Sámi group asks Swedish museum to return human remains held in archives

Uppsala’s Gustavianum is one of 11 museums known to hold disinterred Sámi skeletons.

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Gustavianum, the museum at Uppsala University, seen her in 2006, is one of 11 museums in Sweden known to house Sámi remains. (Sean Biehle / CC BY-SA 2.0 via Flockr)

A Sámi group in Uppsala, Sweden, is calling for the skeletal remains of 29 people disinterred in the 19th and early 20th centuries for use in scientific study to be removed from the archives of a museum and handed over for burial.

The six full skeletons and the 23 bones from various individuals are being stored at Gustavianum, a museum at Uppsala University. The remains were a part of the collection of the State Institute for Racial Biology, which between 1922 and 1959 was a center for the study of eugenics and genetics.

A part of the institute’s work involved studying Sámi remains disinterred in the 19th and early 20th centuries.

Eva Forsgren, the head of the Sámi Association of Uppsala, said the remains were collected without the consent of families or the Sámi community. And now, the association, together with the Sámi chapter of Amnesty International, would like the museum — and all Swedish institutions — to hand over any Sámi remains in their archives for reburial.

[Swedish Sámi assembly receives funding to document history of racism]

Uppsala University’s current guidelines, published in 2014, require human remains in its archives to be treated and stored ethically. And while the university’s position is that the remains should be available for scientific research, its policy is to consider all requests to hand over remains and make decisions based on “scientific, ethical and cultural” arguments.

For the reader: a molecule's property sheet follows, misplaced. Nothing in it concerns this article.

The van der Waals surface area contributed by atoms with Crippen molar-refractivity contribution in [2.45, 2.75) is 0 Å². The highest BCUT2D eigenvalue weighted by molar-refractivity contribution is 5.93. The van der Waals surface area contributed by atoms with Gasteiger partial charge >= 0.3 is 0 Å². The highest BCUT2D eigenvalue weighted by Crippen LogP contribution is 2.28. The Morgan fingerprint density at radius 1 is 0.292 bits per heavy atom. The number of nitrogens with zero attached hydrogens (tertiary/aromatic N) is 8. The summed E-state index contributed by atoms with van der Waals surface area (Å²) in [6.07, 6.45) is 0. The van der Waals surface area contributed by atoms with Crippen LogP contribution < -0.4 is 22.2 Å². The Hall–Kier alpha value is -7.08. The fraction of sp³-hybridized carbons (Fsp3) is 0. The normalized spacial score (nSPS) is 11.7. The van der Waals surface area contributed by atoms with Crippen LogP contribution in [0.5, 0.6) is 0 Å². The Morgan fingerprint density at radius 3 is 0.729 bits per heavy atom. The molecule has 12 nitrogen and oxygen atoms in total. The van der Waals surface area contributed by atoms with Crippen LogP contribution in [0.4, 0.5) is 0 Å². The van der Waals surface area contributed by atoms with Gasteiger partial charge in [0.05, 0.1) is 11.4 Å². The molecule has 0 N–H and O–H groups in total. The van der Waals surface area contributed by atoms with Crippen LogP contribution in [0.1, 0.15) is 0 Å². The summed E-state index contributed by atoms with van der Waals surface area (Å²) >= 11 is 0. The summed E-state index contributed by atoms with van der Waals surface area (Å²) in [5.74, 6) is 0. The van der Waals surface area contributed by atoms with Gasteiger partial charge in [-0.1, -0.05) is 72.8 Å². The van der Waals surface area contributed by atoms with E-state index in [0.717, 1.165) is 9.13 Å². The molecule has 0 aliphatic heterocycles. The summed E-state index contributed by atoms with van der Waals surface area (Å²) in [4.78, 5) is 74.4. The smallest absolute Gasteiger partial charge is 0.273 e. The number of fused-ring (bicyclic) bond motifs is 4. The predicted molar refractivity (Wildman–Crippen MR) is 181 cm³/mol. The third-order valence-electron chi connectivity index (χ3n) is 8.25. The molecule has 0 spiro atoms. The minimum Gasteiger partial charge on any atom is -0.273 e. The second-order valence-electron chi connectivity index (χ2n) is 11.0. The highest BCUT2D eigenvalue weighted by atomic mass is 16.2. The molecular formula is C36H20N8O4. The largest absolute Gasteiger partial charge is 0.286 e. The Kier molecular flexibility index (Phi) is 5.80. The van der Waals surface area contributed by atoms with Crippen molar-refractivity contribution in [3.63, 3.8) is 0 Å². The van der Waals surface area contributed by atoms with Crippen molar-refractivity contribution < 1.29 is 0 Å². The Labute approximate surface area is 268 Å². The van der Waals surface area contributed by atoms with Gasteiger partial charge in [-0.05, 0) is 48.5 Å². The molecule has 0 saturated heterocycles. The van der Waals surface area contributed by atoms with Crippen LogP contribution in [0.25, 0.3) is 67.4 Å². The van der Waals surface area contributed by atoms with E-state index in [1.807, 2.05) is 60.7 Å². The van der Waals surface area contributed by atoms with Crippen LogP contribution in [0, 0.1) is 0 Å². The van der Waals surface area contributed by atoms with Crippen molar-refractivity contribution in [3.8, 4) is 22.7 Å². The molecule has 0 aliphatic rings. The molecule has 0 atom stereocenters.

The museum’s management says it is willing to work with Sámi organizations to facilitate the return of remains, but it says it must be requested to do so first, and that it must be able to identify someone to hand them over to. 

Forsgren, however, said that because the disinterments took place with the consent of the Swedish state, it should be the responsibility of state institutions to ensure the remains are returned for proper burial.

“It’s unfair that descendants need to start the process, even though that does sometimes happen, of course,” Forsgren told local media.

[Sweden moves to update Sámi reindeer laws in the wake of a landmark land-rights decision]

In 2007, Sweden’s Sámi Parliament called for all skeletal remains be identified and returned after it was determined that an inventory of all human remains in Swedish museums two years prior had undercounted the number of Sámi remains.

According to the most recent count, undertaken in 2015, there were probably 15 full Sámi skeletons and 53 craniums held at 11 museums around the country at that time. That number has come down after the recent handovers, including a 2019 “repatriation” that is the largest to date, in which 25 craniums disinterred in the 1950s were returned to the cemetery in the town of Lycksele.

More recently, in October, Uppsala University handed over the cranium of an unidentified man who had never been buried. While a month before, 15 jaw bones belonging to individuals whose graves were moved in the 1960s in connection with expansion of a hydroelectric dam were reburied. After they were exhumed, the jaws were examined by a dentist but never reburied and they were eventually placed in a museum.